Imposter syndrome stems from a sense of inadequacy, insecurity, and insignificance.
They wonder, “What if people figure me out?” or “How far and fast would my team run in the opposite direction if they knew what I was thinking?” These thoughts alone don’t disqualify you from leading, but figuring out how to move forward and act despite them is critical.
Imposter syndrome is gnawing feelings of self-doubt and incompetence coupled with the dread of being exposed as a fraud. Whether this sounds exactly like you or if you have had thoughts in the same family, this column is for you.
Research from Predictive Index’s People Management Report asked questions about what makes a world-class manager. They found that the #1 skill employees value from their managers is confidence.
Leaders with authentic confidence steeped in the work and self-awareness are contagious.
Henry Ford famously said, “Whether you think you can or think you can’t, you are right.” Ford was talking about confidence, which is defined as the belief in oneself and one’s ability to succeed. It comes from a Latin word meaning “to have full trust.”
Confidence is not cockiness or arrogance. It is not masking gaps inside by portraying something different on the outside. Confidence in leadership isn’t ‘Every team member loves me,’ confidence is ‘I will be a great leader to them even if they don’t.’
As important as confidence is in leadership and life, it’s incomplete without courage. Those who fail to develop a courageous muscle by taking actions, big or small, aren’t inspiring or worth following.
Those who fail to develop a courageous muscle by taking actions, big or small, aren’t inspiring or worth following.
C.S. Lewis famously said, “Courage is not simply one of the virtues but the form of every virtue at the testing point, which means at the point of highest reality.” Lewis got it right because every skill a leader needs to possess will meet its testing point at courage.
However, the value of courage is consistently overlooked. Part of this is because when we first think of courage, we tend to think of heroic acts like landing a plane on the Hudson or saving a company going up in flames. While these are courageous acts, it is a far cry from how it’s leveraged by leaders daily. Most courageous acts are tiny, but never insignificant.
Most courageous acts are tiny but never insignificant.
Small courageous acts stacked upon each other build confidence. I define courage in Building the Best as the “ability to do something that frightens you.” It comes from the Latin word cor, meaning heart. In other words, acting from your heart and doing things that frighten you is a sign of leadership.
Acting from the heart and doing things that frighten you is a sign of leadership.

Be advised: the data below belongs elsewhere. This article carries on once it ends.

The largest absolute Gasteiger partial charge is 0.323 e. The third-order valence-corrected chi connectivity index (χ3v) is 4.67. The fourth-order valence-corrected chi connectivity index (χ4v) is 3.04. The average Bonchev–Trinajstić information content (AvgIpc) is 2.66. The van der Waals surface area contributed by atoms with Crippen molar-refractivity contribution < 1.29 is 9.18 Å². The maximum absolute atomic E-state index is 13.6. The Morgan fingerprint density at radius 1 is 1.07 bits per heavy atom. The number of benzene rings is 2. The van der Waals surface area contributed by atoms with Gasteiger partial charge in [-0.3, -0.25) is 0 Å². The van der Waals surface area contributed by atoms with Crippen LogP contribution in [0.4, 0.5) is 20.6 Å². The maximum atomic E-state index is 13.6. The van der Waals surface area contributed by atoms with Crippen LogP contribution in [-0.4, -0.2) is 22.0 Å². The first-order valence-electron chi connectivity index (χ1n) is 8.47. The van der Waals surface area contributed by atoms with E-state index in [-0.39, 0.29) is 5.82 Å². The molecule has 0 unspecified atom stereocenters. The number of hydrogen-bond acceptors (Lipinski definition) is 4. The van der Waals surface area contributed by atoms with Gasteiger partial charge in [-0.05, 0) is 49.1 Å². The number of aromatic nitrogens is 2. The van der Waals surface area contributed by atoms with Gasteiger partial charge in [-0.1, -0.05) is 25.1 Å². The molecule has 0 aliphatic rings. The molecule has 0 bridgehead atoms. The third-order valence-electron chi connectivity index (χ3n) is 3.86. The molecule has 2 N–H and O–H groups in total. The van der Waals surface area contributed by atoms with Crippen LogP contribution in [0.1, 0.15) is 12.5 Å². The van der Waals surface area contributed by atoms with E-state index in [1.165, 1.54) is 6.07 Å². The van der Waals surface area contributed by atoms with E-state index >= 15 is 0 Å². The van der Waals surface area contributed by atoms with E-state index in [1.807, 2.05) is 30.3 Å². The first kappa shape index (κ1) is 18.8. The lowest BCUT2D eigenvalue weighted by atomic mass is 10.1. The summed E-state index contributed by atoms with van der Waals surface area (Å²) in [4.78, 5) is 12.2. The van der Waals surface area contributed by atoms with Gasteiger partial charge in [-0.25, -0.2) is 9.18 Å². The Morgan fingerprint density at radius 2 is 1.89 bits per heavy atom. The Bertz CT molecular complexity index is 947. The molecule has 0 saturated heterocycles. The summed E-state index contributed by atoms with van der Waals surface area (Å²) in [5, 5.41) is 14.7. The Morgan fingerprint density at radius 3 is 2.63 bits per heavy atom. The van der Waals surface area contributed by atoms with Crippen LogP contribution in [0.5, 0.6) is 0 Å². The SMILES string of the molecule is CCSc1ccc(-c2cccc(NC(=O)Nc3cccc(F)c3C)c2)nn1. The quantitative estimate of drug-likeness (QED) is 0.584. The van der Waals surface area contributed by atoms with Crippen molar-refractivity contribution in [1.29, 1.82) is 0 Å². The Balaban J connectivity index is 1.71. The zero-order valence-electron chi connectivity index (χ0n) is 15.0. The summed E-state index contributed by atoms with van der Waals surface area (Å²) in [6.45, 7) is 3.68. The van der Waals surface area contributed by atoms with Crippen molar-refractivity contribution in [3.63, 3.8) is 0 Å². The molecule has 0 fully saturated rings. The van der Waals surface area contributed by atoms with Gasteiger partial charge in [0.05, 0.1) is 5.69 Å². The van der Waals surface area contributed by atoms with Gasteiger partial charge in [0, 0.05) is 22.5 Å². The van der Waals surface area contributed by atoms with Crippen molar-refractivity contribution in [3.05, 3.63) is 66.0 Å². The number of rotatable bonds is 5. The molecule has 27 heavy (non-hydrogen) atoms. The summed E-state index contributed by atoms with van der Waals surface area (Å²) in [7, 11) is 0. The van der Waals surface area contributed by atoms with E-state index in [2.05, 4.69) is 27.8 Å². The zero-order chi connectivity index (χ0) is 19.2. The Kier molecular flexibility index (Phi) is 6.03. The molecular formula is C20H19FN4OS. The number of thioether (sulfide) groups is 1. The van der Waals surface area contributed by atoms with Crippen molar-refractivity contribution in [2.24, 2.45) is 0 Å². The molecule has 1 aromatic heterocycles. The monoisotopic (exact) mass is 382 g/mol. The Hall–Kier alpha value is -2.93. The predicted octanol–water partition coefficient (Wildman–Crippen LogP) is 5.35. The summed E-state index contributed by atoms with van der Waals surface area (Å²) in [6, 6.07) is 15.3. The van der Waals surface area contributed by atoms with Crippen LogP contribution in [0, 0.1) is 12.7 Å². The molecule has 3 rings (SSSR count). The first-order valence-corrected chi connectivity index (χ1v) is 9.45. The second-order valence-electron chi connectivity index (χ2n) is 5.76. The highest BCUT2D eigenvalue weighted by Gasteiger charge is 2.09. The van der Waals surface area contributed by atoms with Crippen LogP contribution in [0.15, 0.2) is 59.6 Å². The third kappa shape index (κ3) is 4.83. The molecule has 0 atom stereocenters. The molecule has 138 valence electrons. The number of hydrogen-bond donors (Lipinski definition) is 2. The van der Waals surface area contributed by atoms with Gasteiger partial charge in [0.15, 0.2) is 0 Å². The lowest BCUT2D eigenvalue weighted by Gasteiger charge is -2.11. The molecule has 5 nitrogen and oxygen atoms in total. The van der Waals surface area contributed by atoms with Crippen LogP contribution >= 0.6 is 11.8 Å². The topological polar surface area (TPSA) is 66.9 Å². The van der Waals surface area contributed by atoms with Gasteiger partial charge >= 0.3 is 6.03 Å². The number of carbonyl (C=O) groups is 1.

Do you remember that playground equipment as a kid called a Seesaw? When a kid on one side sat down, the other kid went up. Confidence and courage require a similar mindset. Ideally, both confidence and courage would always be high and applied. However, for most, this is rare. LearnLoft coaches leaders to leverage the visual image of a seesaw for confidence and courage.
When confidence is low, courage must be high.
When courage is low, confidence must be high.
As easy as this is to write or read, the application, it’s tough. When you don’t have a lot of belief in yourself and the ability to succeed, it’s challenging to act courageously. Conversely, when you are frightened, it’s challenging to believe in yourself. But if it were easy, everyone would do it.
If leadership were easy, everyone would do it well.
Since being confident and courageous isn’t easy, here are a few tactics and techniques to help you:
Eliminate the words that protect you from failure because they set you up for it.
Most managers are afraid of failure or being negatively judged for an idea. To cope, they try to soften the blow by saying, “I am going to try…” or “I might be able to…” or “We might.” Instead, replace those with courageous words like, “I am going to,” “We will,” or “We can.”
Removing "Extreme Globalizing Words" like “never,” “always,” and “every time,” are also critical because they eliminate hope for a positive future.
Our brains are fascinating because we have an almond-shaped mass called an Amygdala. This part of our brain has become best known for its role in fear processing. This means that this area in our brain controls fear and our responses to it. You are naturally wired to run from or avoid things that can be harmful. So, writing down the worst possible outcome from acting on something that frightens you often provides insight that the worst scenario isn’t actually all that bad.
The Spotlight effect is a common psychological phenomenon where we overestimate the degree to which other people notice or observe our actions, behaviors, appearance, or results. Sahil Bloom wrote in a recent column, that there are two simple takeaways to the Spotlight effect:
We think everyone is staring and noticing us, but they aren’t.
Even if they are, they quickly forget about it.
If you are going to lead with confidence and courage, it’s going to require you to stop overestimating the degree to which others are noticing you. I am not asking you not to care what others think, just to stop overestimating that everyone is watching your every move because they are too carried up with their own problems.
It takes work to choose confidence and courage daily. However, if you strengthen your words, write down the worst possible outcome of an action, and stop overestimating the degree to which others notice, you will be on your way to acting like the best leaders.
John is the CEO of LearnLoft, author of, F.M.L. Standing Out & Being a Leader and host of the 'Follow My Lead' Podcast. He writes or has been featured on Inc.com, LinkedIn Pulse, TrainingIndustry.com, eLearningIndustry.com, CNBC Money, and more. John completed his education at the University of Maryland College.